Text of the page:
A new London Assembly report has called for major changes to the rules for counting votes in elections for Mayor of London.
The law currently limits recounts of votes to individual London Assembly constituencies, the report says this should be changed to allow a London-wide re-count in the event of a close Mayoral result.
It also recommends reviewing the costs and benefits of reducing the number of count centres from three to two.
Assembly Members warn that delays at one count centre damaged London’s reputation by pushing back the final declarations for the Mayor and London wide Assembly Member elections until midnight.
Publishing the report Len Duvall, Chair of the GLA Oversight Committee, said: “Public confidence in our electoral process is vital. After the mini-shambles of the 2010 general election with some voters unable to cast their ballots, the delays and confusion on the night of the count surrounding results from Alexandra Palace had the potential to undermine that confidence.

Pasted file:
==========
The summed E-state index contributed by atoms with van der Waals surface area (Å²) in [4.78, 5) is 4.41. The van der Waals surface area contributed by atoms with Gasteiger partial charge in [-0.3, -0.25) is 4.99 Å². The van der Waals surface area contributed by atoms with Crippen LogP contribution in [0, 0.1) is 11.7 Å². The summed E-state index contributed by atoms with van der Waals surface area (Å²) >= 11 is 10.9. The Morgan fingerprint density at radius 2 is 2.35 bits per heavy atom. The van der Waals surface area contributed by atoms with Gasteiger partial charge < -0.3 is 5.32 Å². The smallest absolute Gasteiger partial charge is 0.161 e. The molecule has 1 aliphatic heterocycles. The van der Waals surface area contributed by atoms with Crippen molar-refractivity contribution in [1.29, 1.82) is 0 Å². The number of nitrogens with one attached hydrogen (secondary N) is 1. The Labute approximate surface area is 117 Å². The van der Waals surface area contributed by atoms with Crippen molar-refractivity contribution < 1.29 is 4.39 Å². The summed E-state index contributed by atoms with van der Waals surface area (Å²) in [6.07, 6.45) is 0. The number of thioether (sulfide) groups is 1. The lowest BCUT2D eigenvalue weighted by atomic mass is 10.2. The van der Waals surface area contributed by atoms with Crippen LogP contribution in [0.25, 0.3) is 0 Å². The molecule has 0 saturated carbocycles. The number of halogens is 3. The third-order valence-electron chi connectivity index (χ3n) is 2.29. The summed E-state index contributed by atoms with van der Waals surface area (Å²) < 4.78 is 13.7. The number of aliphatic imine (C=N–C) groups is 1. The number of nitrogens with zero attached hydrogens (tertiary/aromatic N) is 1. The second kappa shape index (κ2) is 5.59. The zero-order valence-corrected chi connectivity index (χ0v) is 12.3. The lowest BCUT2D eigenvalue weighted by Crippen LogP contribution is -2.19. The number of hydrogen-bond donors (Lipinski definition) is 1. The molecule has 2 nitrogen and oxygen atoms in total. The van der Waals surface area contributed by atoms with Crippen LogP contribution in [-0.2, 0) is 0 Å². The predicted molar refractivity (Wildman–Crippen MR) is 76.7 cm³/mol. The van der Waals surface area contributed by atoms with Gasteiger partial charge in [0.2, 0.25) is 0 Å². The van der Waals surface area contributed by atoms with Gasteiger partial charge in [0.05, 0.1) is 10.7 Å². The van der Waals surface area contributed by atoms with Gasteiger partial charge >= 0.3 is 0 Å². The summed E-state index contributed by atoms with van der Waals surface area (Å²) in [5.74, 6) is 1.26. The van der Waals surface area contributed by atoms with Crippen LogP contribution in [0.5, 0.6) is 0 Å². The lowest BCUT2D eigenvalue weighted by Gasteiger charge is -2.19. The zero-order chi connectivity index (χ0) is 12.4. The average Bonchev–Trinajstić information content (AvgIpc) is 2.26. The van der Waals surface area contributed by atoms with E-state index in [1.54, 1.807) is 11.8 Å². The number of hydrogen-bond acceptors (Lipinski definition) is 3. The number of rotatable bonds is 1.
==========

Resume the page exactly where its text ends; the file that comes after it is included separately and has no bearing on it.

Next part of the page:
“In the event of a very tight race that confidence would certainly be damaged if the Greater London Returning Officer’s hands were tied and they could not order a re-count. Given that there was only a three percent margin in the 2012 mayoral result, this issue must be addressed by government before 2016.
“We do not underestimate the complexity of delivering and counting an election involving more than two million people using three different ballot papers each with a different method of voting. However, the lessons set out in our report can and must be learnt to ensure a robust and efficient delivery of the 2016 GLA poll.”